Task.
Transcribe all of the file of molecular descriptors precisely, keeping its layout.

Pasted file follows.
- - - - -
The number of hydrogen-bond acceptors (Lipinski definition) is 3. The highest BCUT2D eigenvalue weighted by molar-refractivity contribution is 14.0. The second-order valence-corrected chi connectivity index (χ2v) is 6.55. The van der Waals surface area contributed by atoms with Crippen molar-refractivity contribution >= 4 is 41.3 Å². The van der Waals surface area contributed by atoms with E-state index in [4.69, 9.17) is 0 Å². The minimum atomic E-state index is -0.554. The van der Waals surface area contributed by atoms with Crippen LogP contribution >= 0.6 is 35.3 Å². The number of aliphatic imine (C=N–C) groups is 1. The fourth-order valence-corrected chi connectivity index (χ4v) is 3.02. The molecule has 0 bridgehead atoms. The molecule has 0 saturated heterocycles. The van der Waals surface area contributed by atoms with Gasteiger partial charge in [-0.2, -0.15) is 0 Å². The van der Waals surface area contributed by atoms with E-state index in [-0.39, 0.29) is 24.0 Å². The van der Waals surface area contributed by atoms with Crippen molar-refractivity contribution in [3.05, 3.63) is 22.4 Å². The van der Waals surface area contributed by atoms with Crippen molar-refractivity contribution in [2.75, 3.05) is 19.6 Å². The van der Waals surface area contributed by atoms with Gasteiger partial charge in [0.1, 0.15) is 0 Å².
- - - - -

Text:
The number of hydrogen-bond acceptors (Lipinski definition) is 3. The highest BCUT2D eigenvalue weighted by molar-refractivity contribution is 14.0. The second-order valence-corrected chi connectivity index (χ2v) is 6.55. The van der Waals surface area contributed by atoms with Crippen molar-refractivity contribution >= 4 is 41.3 Å². The van der Waals surface area contributed by atoms with E-state index in [4.69, 9.17) is 0 Å². The minimum atomic E-state index is -0.554. The van der Waals surface area contributed by atoms with Crippen LogP contribution >= 0.6 is 35.3 Å². The number of aliphatic imine (C=N–C) groups is 1. The fourth-order valence-corrected chi connectivity index (χ4v) is 3.02. The molecule has 0 bridgehead atoms. The molecule has 0 saturated heterocycles. The van der Waals surface area contributed by atoms with Gasteiger partial charge in [-0.2, -0.15) is 0 Å². The van der Waals surface area contributed by atoms with E-state index in [-0.39, 0.29) is 24.0 Å². The van der Waals surface area contributed by atoms with Crippen molar-refractivity contribution in [3.05, 3.63) is 22.4 Å². The van der Waals surface area contributed by atoms with Crippen molar-refractivity contribution in [2.75, 3.05) is 19.6 Å². The van der Waals surface area contributed by atoms with Gasteiger partial charge in [0.1, 0.15) is 0 Å².